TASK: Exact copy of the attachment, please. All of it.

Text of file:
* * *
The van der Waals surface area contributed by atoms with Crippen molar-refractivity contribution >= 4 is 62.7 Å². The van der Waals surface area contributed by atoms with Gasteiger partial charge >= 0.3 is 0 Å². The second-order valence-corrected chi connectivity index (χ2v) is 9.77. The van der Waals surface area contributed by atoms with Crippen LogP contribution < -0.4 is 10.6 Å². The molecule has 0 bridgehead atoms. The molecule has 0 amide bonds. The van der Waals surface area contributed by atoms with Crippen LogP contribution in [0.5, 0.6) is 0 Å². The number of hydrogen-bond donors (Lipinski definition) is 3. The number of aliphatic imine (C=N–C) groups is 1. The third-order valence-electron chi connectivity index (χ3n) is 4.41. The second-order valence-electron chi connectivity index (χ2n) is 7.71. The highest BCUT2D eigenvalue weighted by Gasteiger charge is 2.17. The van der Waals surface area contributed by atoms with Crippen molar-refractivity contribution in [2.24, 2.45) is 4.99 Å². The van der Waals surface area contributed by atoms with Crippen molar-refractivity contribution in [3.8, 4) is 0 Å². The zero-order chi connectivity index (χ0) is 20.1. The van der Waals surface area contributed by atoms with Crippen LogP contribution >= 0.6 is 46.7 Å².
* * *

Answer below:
The van der Waals surface area contributed by atoms with Crippen molar-refractivity contribution >= 4 is 62.7 Å². The van der Waals surface area contributed by atoms with Gasteiger partial charge >= 0.3 is 0 Å². The second-order valence-corrected chi connectivity index (χ2v) is 9.77. The van der Waals surface area contributed by atoms with Crippen LogP contribution < -0.4 is 10.6 Å². The molecule has 0 bridgehead atoms. The molecule has 0 amide bonds. The van der Waals surface area contributed by atoms with Crippen LogP contribution in [0.5, 0.6) is 0 Å². The number of hydrogen-bond donors (Lipinski definition) is 3. The number of aliphatic imine (C=N–C) groups is 1. The third-order valence-electron chi connectivity index (χ3n) is 4.41. The second-order valence-electron chi connectivity index (χ2n) is 7.71. The highest BCUT2D eigenvalue weighted by Gasteiger charge is 2.17. The van der Waals surface area contributed by atoms with Crippen molar-refractivity contribution in [2.24, 2.45) is 4.99 Å². The van der Waals surface area contributed by atoms with Crippen molar-refractivity contribution in [3.8, 4) is 0 Å². The zero-order chi connectivity index (χ0) is 20.1. The van der Waals surface area contributed by atoms with Crippen LogP contribution >= 0.6 is 46.7 Å².